• Seating Situation….What Surprises:

    I sat in 50H. For those of you unfamiliar with the 777 seating arrangement, that is the aisle seat on the right side, about 10 rows from the back. I was the first to arrive in my row. Next came a dude who put his laptop in the overhead compartment and then slept in the window seat for the rest of the flight, from take-off to landing. As it got closer to pushback time, I was hoping that we’d have an empty middle seat. And then, of course, my neighbor showed up. An older gentleman, with a longish, scraggly, grey beard, wearing a black hat, and holding various sifrei kodesh. He had a fold-up handcart so I assisted him in stowing that above. Then he moved in.

    On flights to Israel I never know whether to speak Hebrew or English. I have found that starting in Hebrew is a safe bet and then changing over can be easily executed if the circumstance arises. In this case, he started to talk to me in English, with an American accent. He first asked me if I am a doctor (because I am wearing a Holy Name Hospital ER t-shirt). One question led to another and I told him I was from Teaneck; to which he responded, “My brother’s from Bergenfield.” So, I then told him the truth about my residency and it turns out that his brother lives around the corner from us!

    Then we began talking about school. He asked where I go and I told him Columbia. But when he asked what I was studying I told him that I’m getting two degrees, one in Judaics and one in urban studies with a concentration in environmental studies. Here’s the kicker…this guys says, “You don’t happen to be in the program with the Seminary?” I said, “WHAT?! How do you know about that?” To which he replied, “Doesn’t everybody?” …I didn’t think so!

    Turns out, my friend, Herschel, is a pretty worldly man. He is a graduate of Brown University (he actually grew up in Providence, RI), holds three law degrees, a father of six, grandfather of 19, and now a follower of the Chabad movement. Furthermore, he is friends with Jacob (a.k.a. Jack) Nuesner! Herschel splits his time these days between Crown Heights and Kfar Chabad. We enjoyed mini-conversations the rest of the ride to Israel.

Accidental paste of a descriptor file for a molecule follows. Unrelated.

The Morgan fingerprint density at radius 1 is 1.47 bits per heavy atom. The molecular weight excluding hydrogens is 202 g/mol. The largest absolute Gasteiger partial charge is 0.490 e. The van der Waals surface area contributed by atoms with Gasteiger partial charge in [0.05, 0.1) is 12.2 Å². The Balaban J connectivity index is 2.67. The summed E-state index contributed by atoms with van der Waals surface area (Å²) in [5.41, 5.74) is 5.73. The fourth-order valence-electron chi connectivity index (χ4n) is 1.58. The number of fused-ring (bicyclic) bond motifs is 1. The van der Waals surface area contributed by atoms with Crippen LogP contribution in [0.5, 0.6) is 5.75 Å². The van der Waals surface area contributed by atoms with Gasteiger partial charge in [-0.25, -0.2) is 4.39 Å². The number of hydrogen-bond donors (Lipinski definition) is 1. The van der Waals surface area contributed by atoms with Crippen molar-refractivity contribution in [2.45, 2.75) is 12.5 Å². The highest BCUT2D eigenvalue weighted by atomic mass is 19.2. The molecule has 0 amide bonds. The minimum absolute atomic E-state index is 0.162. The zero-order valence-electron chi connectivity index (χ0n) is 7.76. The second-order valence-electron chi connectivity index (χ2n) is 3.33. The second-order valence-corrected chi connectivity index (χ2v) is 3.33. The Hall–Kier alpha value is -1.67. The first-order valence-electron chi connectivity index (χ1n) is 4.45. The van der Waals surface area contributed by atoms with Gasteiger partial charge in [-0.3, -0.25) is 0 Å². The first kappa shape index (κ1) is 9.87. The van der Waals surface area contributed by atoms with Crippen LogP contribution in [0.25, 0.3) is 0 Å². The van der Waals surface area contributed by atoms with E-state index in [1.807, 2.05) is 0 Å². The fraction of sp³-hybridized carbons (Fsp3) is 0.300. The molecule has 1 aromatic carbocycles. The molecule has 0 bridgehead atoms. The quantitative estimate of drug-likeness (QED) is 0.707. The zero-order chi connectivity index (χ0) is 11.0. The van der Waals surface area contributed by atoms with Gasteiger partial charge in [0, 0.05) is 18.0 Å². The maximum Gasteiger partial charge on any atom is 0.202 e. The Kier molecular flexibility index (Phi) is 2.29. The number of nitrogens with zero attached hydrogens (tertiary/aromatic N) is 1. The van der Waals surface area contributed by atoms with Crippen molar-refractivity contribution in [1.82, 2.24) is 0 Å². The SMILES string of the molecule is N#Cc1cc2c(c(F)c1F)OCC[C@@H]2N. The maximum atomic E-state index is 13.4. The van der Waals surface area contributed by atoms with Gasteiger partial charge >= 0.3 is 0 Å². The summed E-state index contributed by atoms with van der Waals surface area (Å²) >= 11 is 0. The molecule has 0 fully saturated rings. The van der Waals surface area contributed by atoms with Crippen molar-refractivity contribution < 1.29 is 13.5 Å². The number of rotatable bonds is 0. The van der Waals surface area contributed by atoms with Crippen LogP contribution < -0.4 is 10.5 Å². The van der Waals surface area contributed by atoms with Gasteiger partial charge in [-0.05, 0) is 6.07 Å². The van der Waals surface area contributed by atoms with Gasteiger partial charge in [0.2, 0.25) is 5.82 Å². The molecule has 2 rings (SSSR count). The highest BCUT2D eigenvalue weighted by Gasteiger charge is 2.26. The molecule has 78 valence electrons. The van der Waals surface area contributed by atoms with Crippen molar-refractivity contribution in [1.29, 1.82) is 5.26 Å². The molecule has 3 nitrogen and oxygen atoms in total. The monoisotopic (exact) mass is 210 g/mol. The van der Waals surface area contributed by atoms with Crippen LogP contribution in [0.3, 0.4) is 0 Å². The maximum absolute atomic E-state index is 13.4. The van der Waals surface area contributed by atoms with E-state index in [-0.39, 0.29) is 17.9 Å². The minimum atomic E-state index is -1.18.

• Frustration Already:

    Soon after the flight began, I was reminded why I often leave Israel (and Teaneck) frustrated. I LOVE JEWS! But, it kills me to see some of them. It just really gets me when the captain turns on the seatbelt sign, the flight crew asks passengers to sit down, specifically the ones “praying in the corner” and such requests are outright ignored. What makes your “spiritual” moment more important than everyone else’s safety? All I can say is, it’s a good thing I am steering clear of Jerusalem for awhile. Why can’t more people be like Herschel?

  • Movies, Sleep, and Rachel Carson:

    I watched two movies – Ringer and Sentential. Slept for about two hours. And, caught up on my biochemistry history through Silent Spring. But as I tried to read, Herschel’s big brimmed hat, which he never removed, kept on getting in the way of my light. It’s ok, I finished the chapter anyway! Just keep in mind though, whenever I was up, as much I love Herschel, I didn’t always appreciate the fragrance of pipe smoke and coffee constantly wafting my way. HEY…such is life!